In predicate logic universal instantiation[1][2][3] (UI, also called universal specification or universal elimination, and sometimes confused with Dictum de omni) is a valid rule of inference from a truth about each member of a class of individuals to the truth about a particular individual of that class. It is generally given as a quantification rule for the universal quantifier but it can also be encoded in an axiom. It is one of the basic principles used in quantification theory. Example: "All dogs are mammals. Fido is a dog. Therefore Fido is a mammal." In symbols the rule as an axiom schema is ∀ x A ( x ) ⇒ A ( a / x ) , displaystyle forall x,A(x)Rightarrow A(a/x), for some term a and where A ( a / x ) displaystyle A(a/x) is the result of substituting a for all free occurrences of x in A. A ( a / x ) displaystyle ,A(a/x) is an instance of ∀ x A ( x ) . displaystyle forall x,A(x). And as a rule of inference it is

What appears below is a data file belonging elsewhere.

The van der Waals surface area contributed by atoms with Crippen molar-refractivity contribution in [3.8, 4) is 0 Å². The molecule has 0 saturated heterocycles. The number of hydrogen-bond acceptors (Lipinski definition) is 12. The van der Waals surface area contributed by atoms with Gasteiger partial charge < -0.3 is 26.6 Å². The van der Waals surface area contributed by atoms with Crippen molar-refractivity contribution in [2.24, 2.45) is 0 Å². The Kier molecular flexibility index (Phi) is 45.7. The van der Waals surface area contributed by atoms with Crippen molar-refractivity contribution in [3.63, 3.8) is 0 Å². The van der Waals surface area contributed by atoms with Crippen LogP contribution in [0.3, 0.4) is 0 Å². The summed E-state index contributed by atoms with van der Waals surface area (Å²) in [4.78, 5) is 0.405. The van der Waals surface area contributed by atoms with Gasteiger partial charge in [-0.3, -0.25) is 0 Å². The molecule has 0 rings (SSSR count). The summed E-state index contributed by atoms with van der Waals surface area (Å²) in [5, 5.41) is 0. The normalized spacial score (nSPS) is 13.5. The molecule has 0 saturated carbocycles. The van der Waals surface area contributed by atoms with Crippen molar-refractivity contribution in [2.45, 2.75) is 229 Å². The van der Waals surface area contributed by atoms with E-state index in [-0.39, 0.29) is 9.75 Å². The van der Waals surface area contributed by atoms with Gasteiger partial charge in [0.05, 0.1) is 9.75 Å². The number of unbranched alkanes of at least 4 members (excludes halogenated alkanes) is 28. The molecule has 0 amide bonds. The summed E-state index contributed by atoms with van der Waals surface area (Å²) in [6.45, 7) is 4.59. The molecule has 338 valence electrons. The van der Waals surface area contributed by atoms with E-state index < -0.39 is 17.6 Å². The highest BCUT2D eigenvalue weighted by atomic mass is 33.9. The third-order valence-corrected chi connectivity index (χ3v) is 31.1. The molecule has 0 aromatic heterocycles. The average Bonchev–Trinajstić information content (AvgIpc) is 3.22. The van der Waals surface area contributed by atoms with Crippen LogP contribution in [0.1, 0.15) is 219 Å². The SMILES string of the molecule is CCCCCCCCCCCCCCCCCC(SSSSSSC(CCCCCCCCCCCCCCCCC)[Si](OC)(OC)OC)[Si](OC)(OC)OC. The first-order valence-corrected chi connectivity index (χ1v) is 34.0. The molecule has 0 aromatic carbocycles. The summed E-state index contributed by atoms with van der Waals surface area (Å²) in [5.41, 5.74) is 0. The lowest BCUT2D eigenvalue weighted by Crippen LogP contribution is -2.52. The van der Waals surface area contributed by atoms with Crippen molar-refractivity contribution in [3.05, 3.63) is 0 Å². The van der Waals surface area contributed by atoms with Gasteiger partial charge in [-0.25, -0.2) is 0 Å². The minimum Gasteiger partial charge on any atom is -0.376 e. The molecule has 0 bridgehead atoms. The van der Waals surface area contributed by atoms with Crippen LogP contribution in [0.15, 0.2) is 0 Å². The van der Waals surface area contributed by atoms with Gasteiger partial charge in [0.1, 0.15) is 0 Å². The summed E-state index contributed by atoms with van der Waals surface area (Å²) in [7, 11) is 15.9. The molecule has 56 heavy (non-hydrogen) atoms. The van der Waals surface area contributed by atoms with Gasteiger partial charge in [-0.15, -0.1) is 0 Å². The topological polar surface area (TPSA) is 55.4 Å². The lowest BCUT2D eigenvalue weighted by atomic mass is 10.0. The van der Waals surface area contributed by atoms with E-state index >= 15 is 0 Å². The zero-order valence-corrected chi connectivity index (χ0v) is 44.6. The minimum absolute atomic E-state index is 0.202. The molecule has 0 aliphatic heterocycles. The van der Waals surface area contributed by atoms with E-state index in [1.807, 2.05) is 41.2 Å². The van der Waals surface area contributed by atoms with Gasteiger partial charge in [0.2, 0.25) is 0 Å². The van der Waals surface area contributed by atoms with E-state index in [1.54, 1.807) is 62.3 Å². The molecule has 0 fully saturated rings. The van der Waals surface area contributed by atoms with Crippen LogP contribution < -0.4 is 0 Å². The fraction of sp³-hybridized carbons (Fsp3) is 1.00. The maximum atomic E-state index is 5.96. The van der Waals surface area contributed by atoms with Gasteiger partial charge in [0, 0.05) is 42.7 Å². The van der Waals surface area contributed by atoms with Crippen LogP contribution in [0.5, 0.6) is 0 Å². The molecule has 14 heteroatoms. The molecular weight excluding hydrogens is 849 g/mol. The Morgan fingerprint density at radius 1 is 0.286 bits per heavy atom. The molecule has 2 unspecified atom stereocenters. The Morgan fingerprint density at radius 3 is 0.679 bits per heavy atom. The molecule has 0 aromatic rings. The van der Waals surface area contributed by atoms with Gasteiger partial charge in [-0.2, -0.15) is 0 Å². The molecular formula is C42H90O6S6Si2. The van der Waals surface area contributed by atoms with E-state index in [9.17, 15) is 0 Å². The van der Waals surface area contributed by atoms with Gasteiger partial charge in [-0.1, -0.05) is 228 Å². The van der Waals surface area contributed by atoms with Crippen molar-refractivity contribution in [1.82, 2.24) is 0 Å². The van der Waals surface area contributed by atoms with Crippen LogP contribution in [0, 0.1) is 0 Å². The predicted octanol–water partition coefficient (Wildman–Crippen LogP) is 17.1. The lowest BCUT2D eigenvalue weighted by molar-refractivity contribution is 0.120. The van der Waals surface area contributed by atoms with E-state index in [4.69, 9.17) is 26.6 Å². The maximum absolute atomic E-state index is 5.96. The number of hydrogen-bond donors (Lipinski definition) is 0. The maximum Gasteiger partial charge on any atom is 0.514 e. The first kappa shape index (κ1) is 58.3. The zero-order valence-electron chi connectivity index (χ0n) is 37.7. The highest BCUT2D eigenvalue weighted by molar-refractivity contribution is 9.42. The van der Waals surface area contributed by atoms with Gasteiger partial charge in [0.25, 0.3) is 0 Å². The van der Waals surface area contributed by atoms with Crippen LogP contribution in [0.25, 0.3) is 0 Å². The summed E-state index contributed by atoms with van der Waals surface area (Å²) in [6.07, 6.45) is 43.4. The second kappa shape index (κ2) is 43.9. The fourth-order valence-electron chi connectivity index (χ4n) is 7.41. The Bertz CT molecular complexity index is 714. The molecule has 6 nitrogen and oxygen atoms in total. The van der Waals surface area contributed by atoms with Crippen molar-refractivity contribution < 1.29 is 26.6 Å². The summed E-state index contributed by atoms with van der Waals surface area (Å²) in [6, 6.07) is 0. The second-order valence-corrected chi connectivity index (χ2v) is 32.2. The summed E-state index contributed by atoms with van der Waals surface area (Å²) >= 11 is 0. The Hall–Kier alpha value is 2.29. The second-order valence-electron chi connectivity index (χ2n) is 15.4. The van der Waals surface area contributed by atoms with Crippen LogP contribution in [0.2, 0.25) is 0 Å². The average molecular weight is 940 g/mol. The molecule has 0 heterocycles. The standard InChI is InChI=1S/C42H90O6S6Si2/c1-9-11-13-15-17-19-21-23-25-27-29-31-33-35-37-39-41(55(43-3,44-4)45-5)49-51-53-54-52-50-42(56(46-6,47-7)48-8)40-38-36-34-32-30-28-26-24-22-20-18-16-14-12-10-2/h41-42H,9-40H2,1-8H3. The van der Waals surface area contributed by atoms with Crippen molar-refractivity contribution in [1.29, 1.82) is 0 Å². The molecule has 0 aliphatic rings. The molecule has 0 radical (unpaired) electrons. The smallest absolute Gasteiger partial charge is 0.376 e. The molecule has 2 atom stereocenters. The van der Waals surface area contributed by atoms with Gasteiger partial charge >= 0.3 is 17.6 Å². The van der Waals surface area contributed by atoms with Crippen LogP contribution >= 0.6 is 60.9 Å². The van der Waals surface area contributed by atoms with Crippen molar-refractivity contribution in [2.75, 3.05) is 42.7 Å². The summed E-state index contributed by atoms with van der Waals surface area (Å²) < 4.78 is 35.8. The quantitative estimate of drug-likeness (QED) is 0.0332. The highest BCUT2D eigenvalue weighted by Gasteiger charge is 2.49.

from ⊢ ∀x A infer ⊢ A(a/x),
with A(a/x) the same as above.
Existential generalization Existential quantification Inference rules References[edit] ^ Irving M. Copi; Carl Cohen; Kenneth McMahon (Nov 2010). Introduction to Logic. Pearson Education. ISBN 978-0205820375. [page needed] ^ Hurley[full citation needed] ^ Moore and Parker[full citation needed] ^ Copi, Irving M. (1979). Symbolic Logic, 5th edition, Prentice Hall, Upper Saddle River, NJ ^ Willard van Orman Quine; Roger F. Gibson (2008). "V.24. Reference and Modality". Quintessence. Cambridge, Mass: Belknap Press of Harvard University Press. |